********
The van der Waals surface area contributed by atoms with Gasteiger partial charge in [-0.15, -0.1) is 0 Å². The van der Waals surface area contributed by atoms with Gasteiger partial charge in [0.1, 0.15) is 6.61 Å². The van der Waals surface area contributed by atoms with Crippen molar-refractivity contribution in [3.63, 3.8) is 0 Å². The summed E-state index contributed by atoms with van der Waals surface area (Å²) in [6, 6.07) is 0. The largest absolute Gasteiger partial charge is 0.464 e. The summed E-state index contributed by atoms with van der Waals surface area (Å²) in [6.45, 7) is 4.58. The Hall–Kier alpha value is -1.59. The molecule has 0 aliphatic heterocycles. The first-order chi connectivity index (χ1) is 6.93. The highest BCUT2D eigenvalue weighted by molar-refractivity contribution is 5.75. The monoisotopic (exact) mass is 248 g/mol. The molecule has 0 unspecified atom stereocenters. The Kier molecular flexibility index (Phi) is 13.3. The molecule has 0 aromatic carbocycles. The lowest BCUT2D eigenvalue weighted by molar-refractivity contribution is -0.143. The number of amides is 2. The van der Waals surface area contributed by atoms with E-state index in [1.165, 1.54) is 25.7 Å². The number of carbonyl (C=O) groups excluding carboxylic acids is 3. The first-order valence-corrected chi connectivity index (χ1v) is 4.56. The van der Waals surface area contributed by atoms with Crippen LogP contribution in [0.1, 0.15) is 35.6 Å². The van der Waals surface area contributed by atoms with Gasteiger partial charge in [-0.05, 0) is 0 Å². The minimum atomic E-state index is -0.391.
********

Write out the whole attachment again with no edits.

The van der Waals surface area contributed by atoms with Gasteiger partial charge in [-0.15, -0.1) is 0 Å². The van der Waals surface area contributed by atoms with Gasteiger partial charge in [0.1, 0.15) is 6.61 Å². The van der Waals surface area contributed by atoms with Crippen molar-refractivity contribution in [3.63, 3.8) is 0 Å². The summed E-state index contributed by atoms with van der Waals surface area (Å²) in [6, 6.07) is 0. The largest absolute Gasteiger partial charge is 0.464 e. The summed E-state index contributed by atoms with van der Waals surface area (Å²) in [6.45, 7) is 4.58. The Hall–Kier alpha value is -1.59. The molecule has 0 aliphatic heterocycles. The first-order chi connectivity index (χ1) is 6.93. The highest BCUT2D eigenvalue weighted by molar-refractivity contribution is 5.75. The monoisotopic (exact) mass is 248 g/mol. The molecule has 0 unspecified atom stereocenters. The Kier molecular flexibility index (Phi) is 13.3. The molecule has 0 aromatic carbocycles. The lowest BCUT2D eigenvalue weighted by molar-refractivity contribution is -0.143. The number of amides is 2. The van der Waals surface area contributed by atoms with E-state index in [1.165, 1.54) is 25.7 Å². The number of carbonyl (C=O) groups excluding carboxylic acids is 3. The first-order valence-corrected chi connectivity index (χ1v) is 4.56. The van der Waals surface area contributed by atoms with Crippen LogP contribution in [0.1, 0.15) is 35.6 Å². The van der Waals surface area contributed by atoms with Gasteiger partial charge in [-0.05, 0) is 0 Å². The minimum atomic E-state index is -0.391.